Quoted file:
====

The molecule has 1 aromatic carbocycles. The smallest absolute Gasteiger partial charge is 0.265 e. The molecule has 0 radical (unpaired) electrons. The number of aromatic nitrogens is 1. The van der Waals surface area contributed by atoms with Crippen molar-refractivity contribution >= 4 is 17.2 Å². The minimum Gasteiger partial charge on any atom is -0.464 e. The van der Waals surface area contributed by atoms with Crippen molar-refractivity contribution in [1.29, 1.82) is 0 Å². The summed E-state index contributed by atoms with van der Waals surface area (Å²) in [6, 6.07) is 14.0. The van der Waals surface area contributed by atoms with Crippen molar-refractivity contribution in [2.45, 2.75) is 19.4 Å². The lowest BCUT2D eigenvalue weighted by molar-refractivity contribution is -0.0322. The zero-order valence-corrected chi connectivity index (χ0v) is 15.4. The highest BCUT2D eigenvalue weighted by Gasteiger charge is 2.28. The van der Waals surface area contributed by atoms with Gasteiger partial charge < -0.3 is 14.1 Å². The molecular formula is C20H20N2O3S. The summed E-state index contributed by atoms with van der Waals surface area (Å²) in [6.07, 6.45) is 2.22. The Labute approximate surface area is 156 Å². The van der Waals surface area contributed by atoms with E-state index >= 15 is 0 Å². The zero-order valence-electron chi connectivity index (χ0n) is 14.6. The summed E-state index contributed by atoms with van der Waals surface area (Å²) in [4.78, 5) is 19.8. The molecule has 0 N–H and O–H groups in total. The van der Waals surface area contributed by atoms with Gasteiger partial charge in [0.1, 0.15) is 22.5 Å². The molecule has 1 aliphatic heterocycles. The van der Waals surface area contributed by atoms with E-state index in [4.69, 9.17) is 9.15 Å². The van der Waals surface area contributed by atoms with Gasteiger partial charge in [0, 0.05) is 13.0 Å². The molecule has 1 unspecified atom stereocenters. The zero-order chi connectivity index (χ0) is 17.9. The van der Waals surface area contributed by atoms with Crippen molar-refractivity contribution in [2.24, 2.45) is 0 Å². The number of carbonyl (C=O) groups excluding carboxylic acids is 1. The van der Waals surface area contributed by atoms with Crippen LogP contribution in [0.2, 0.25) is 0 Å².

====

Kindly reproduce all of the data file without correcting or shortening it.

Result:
The molecule has 1 aromatic carbocycles. The smallest absolute Gasteiger partial charge is 0.265 e. The molecule has 0 radical (unpaired) electrons. The number of aromatic nitrogens is 1. The van der Waals surface area contributed by atoms with Crippen molar-refractivity contribution >= 4 is 17.2 Å². The minimum Gasteiger partial charge on any atom is -0.464 e. The van der Waals surface area contributed by atoms with Crippen molar-refractivity contribution in [1.29, 1.82) is 0 Å². The summed E-state index contributed by atoms with van der Waals surface area (Å²) in [6, 6.07) is 14.0. The van der Waals surface area contributed by atoms with Crippen molar-refractivity contribution in [2.45, 2.75) is 19.4 Å². The lowest BCUT2D eigenvalue weighted by molar-refractivity contribution is -0.0322. The zero-order valence-corrected chi connectivity index (χ0v) is 15.4. The highest BCUT2D eigenvalue weighted by Gasteiger charge is 2.28. The van der Waals surface area contributed by atoms with Gasteiger partial charge < -0.3 is 14.1 Å². The molecular formula is C20H20N2O3S. The summed E-state index contributed by atoms with van der Waals surface area (Å²) in [6.07, 6.45) is 2.22. The Labute approximate surface area is 156 Å². The van der Waals surface area contributed by atoms with E-state index >= 15 is 0 Å². The zero-order valence-electron chi connectivity index (χ0n) is 14.6. The summed E-state index contributed by atoms with van der Waals surface area (Å²) in [4.78, 5) is 19.8. The molecule has 0 N–H and O–H groups in total. The van der Waals surface area contributed by atoms with Gasteiger partial charge in [0.1, 0.15) is 22.5 Å². The molecule has 1 aliphatic heterocycles. The van der Waals surface area contributed by atoms with E-state index in [4.69, 9.17) is 9.15 Å². The van der Waals surface area contributed by atoms with Gasteiger partial charge in [0, 0.05) is 13.0 Å². The molecule has 1 unspecified atom stereocenters. The zero-order chi connectivity index (χ0) is 17.9. The van der Waals surface area contributed by atoms with Crippen molar-refractivity contribution in [2.24, 2.45) is 0 Å². The number of carbonyl (C=O) groups excluding carboxylic acids is 1. The van der Waals surface area contributed by atoms with Crippen LogP contribution in [0.2, 0.25) is 0 Å².